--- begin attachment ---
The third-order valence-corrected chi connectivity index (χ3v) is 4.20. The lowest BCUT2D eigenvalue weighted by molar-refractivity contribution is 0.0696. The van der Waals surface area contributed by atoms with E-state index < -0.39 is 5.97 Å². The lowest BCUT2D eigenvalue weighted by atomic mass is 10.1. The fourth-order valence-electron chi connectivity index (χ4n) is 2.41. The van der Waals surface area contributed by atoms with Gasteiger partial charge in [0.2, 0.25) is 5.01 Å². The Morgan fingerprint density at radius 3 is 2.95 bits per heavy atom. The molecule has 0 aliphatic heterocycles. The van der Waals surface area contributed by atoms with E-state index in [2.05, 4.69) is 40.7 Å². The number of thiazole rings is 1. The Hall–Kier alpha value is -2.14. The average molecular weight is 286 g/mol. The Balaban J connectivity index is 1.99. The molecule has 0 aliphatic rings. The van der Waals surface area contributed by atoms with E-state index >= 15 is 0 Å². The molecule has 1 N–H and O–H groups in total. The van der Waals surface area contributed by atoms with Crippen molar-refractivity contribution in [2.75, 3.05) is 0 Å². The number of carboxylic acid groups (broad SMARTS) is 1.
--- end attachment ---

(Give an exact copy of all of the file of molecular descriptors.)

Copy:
The third-order valence-corrected chi connectivity index (χ3v) is 4.20. The lowest BCUT2D eigenvalue weighted by molar-refractivity contribution is 0.0696. The van der Waals surface area contributed by atoms with E-state index < -0.39 is 5.97 Å². The lowest BCUT2D eigenvalue weighted by atomic mass is 10.1. The fourth-order valence-electron chi connectivity index (χ4n) is 2.41. The van der Waals surface area contributed by atoms with Gasteiger partial charge in [0.2, 0.25) is 5.01 Å². The Morgan fingerprint density at radius 3 is 2.95 bits per heavy atom. The molecule has 0 aliphatic heterocycles. The van der Waals surface area contributed by atoms with E-state index in [2.05, 4.69) is 40.7 Å². The number of thiazole rings is 1. The Hall–Kier alpha value is -2.14. The average molecular weight is 286 g/mol. The Balaban J connectivity index is 1.99. The molecule has 0 aliphatic rings. The van der Waals surface area contributed by atoms with E-state index >= 15 is 0 Å². The molecule has 1 N–H and O–H groups in total. The van der Waals surface area contributed by atoms with Crippen molar-refractivity contribution in [2.75, 3.05) is 0 Å². The number of carboxylic acid groups (broad SMARTS) is 1.